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  1. #1
    Eugen Mezei's Avatar
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    Glassplate holder to sheet film

    I've bought 3 holders for my 6.5x9 cm Avus. They are for glass plates and one of them has a plate in it. (Too bad I didn't know about, took it out in light.)
    I know adapters exist to use these holders with sheet film. Never seen such an adapter in flesh, so maybe my next question is silly.

    Would it work if I get the existing plate to a glass shop and let them cut two other such glass plates from glass of the same thicknes? I could, I hope so, fit the film above this plate in the holder.

  2. #2

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    I think that would work. At 6.5x9, it may also actually be possible to use a sheet of film directly without a septum, letting the springy bits that apply pressure to the plate hold the film in place. The film might be rigid enough to support itself in a flat condition.

    The glass doesn't actually need to be of precise thickness; those springs and the front lip of the holder should hold its front surface in the right place. However, you'll need to figure out how to make sure the film stays in place on the surface of the glass.

    -NT
    Nathan Tenny
    San Diego, CA, USA

    The lady of the house has to be a pretty swell sort of person to put up with the annoyance of a photographer.
    -The Little Technical Library, _Developing, Printing, And Enlarging_

  3. #3
    jcoldslabs's Avatar
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    They do exist. These photos are from a current Eb@y auction (261275781372).

    Click image for larger version. 

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    Click image for larger version. 

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ID:	74809

    Jonathan

  4. #4

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    You can in the mean time adhere a piece of film to the plate with some water soluble sticky stuff. I've used a tiny dab of honey. Work on getting some film sheaths.

  5. #5
    paul_c5x4's Avatar
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    Quote Originally Posted by Eugen Mezei View Post
    Would it work if I get the existing plate to a glass shop and let them cut two other such glass plates from glass of the same thicknes? I could, I hope so, fit the film above this plate in the holder.
    You may struggle to find anyone that stocks glass that thin. I have a vintage plate camera and the holders have been "adapted" to use sheet film. The adaptor is nothing more than a sheet of melamine type material painted matt black on one side.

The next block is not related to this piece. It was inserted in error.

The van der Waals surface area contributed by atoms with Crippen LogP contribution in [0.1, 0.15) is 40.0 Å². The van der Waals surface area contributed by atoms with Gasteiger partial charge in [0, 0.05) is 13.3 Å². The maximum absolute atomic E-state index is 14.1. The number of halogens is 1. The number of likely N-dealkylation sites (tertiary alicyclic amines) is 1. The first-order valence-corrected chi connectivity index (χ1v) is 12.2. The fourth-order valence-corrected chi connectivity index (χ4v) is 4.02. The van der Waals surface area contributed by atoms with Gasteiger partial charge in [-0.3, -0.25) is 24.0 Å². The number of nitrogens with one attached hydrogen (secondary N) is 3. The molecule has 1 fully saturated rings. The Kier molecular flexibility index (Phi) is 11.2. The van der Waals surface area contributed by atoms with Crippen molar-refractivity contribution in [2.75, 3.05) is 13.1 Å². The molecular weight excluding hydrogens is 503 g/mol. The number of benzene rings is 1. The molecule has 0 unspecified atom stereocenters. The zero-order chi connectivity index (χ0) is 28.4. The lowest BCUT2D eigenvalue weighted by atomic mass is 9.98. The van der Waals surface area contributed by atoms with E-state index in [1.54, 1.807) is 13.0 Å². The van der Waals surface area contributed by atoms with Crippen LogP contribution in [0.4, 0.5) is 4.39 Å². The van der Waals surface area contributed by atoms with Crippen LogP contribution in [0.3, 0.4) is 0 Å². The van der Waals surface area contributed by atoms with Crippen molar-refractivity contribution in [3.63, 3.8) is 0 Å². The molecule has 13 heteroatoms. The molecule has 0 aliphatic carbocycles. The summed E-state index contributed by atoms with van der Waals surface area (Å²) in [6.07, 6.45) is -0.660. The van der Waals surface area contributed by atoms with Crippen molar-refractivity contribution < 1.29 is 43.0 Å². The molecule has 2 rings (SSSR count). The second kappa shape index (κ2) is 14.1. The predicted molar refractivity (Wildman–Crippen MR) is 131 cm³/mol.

6. #6

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    BTW an interesting trick I recently discovered in a film holder I got off the auction site. Inside was an overexposed negative of a WWII soldier with a smaller format of sheet film held in place by 4 little slits in the negative. The larger sheet as a sort of album page. A slit in each corner alla photo corners to tuck the corners of the smaller film into. A clever work around if you run short of the right format of film.

  7. #7
    Eugen Mezei's Avatar
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    How did they cut the slits in the glass negative?

  8. #8
    TheToadMen's Avatar
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    You could also use stiff cardboard instead of glass. If not off the right color, use a sheet of black paper as well.
    "Have fun and catch that light beam!"
    Bert from Holland
    my blog: http://thetoadmen.blogspot.nl
    my Linkedin pinhole group: http://tinyurl.com/pinholegroup


    * I'm an analogue enthusiast, trying not to fall into the digital abyss.
    * My favorite cameras: Nikon S2, Hasselblad SWC, Leica SL, Leica M7, Russian FKD 18x24, Bronica SQ-B and RF645, Rolleiflex T, Nikon F4s, Olympus Pen FT, Agfa Clack and my pinhole cameras.

  9. #9

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    Hello;
    I have made up my own film sheaths using thin aluminum (0.15 inch). I turned the sides with tinners pliers, against a steel plate. Then inserted a thin sheet metal plate, the size of the negative and finished bending over the sides. The completed sheaths were painted flat black and worked fine. Perhaps a solution for you, Steven.

  10. #10

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    I have a Thornton Pickard half plate camera that I used with sheet film and the original wooden dark slides. The spacer was made from mounting board sized (sealed) with cellulose lacquer to stop any dust. The thickness of the spacer only becomes critical if you are using a very fast lens, but they are very rare in LF. I mostly used f/64 anyway so they were always sharp.


    Steve

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